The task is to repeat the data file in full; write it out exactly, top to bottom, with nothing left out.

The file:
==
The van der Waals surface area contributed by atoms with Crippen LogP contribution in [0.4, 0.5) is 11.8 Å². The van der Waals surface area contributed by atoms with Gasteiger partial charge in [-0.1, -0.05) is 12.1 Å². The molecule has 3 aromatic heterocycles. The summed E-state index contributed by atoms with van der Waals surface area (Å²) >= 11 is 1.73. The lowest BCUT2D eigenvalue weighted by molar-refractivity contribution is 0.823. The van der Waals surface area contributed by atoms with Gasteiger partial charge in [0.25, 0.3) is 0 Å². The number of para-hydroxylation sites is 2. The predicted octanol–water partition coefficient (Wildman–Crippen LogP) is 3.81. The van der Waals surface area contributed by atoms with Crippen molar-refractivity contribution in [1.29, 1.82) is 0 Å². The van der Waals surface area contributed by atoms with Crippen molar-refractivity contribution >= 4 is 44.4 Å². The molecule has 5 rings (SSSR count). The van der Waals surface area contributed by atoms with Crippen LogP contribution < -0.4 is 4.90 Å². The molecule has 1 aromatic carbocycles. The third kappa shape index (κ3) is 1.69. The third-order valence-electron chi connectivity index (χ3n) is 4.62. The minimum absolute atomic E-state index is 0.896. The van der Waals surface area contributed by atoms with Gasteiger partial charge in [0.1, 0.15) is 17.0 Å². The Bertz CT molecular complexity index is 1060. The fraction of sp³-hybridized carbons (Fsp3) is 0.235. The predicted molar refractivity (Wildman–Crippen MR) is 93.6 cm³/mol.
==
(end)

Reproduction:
The van der Waals surface area contributed by atoms with Crippen LogP contribution in [0.4, 0.5) is 11.8 Å². The van der Waals surface area contributed by atoms with Gasteiger partial charge in [-0.1, -0.05) is 12.1 Å². The molecule has 3 aromatic heterocycles. The summed E-state index contributed by atoms with van der Waals surface area (Å²) >= 11 is 1.73. The lowest BCUT2D eigenvalue weighted by molar-refractivity contribution is 0.823. The van der Waals surface area contributed by atoms with Gasteiger partial charge in [0.25, 0.3) is 0 Å². The number of para-hydroxylation sites is 2. The predicted octanol–water partition coefficient (Wildman–Crippen LogP) is 3.81. The van der Waals surface area contributed by atoms with Crippen molar-refractivity contribution in [1.29, 1.82) is 0 Å². The van der Waals surface area contributed by atoms with Crippen molar-refractivity contribution >= 4 is 44.4 Å². The molecule has 5 rings (SSSR count). The van der Waals surface area contributed by atoms with Crippen LogP contribution < -0.4 is 4.90 Å². The molecule has 1 aromatic carbocycles. The third kappa shape index (κ3) is 1.69. The third-order valence-electron chi connectivity index (χ3n) is 4.62. The minimum absolute atomic E-state index is 0.896. The van der Waals surface area contributed by atoms with Gasteiger partial charge in [0.1, 0.15) is 17.0 Å². The Bertz CT molecular complexity index is 1060. The fraction of sp³-hybridized carbons (Fsp3) is 0.235. The predicted molar refractivity (Wildman–Crippen MR) is 93.6 cm³/mol.